• I think Neuromancer has aged quite well. Sure, we dont use VR goggles, but its still early days as far as the net goes. Bionics, custom drugs and corporate espionage...well...I never believed that a company like Blackwater would come into existence...
    • by H0p313ss (811249)

      ...I never believed that a company like Blackwater would come into existence...

      And that's just the one that everybody knows about because of their bad habit of killing Iraqi civilians in public. How many other "private security firms" are there out there doing even more questionable things that we never hear about?

      • by blair1q (305137)

        None.

        Blackwater pays enough and, likely, acts enough like The Mob, with obvious capabilities to carry out any "suggestions" they might make as to the consequences of certain decisions, that any startup competition soon becomes a subsidiary.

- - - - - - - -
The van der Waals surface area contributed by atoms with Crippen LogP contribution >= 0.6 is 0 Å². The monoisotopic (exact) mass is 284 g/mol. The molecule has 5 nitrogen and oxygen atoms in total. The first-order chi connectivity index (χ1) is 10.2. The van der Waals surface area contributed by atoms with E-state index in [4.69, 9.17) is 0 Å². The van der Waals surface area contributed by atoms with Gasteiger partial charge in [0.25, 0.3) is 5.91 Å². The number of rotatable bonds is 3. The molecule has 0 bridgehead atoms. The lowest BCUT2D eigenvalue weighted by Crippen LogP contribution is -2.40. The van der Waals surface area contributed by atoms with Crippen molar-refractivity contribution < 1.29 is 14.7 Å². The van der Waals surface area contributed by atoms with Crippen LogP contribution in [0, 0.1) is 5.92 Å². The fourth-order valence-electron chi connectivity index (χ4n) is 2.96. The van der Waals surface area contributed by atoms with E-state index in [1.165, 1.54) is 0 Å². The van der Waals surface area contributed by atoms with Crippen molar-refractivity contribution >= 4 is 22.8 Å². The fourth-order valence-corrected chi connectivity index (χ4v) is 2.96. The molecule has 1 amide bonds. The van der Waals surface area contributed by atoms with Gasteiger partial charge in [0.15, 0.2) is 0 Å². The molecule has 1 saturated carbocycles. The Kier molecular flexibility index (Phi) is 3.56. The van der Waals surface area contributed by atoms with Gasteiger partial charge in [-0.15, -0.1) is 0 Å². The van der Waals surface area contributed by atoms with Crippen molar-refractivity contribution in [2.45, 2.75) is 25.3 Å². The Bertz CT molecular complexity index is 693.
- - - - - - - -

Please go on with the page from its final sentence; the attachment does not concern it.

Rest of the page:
Their pricing (about 10X the cost of actual military) is further evidence they're not being undercut by anyone.

    • by Coren22 (1625475)

      Already been corrected, but I think you are thinking of Snow Crash, not Neuromancer.

    • I too think Neuromancer aged well. In fact it inspired "The Matrix" and that movie did well.

      Think about it. Case is comparable to Neo, Molly is comparable to Trinity, and Armitage is comparable to Morpheous. I'm not saying that the Matrix has a one-to-one relationship with Neuromancer, just that I can see that "The Matrix" was inspired by Nueromancer. Especially since Gibson coined the phrase "cyberspace", "jacked-in", and "the matrix" and used them within Neuromancer.

  • For the love of all that is holy and unholy, please do NOT shoot this movie in 3D. Tell the story as close to "as written" as you can and put good visuals backing the story up on the screen and the audience will get it. No, cyberpsace does not have to be in 3D to tell the story correctly. It can all be done in 2D and tell an amazing story including all the cyberspace portions of it. And for fuck's sake - get the Sprawl correct!! The Boston-Atlanta Metropolitan Axis must have that same Blade Runner-esque fee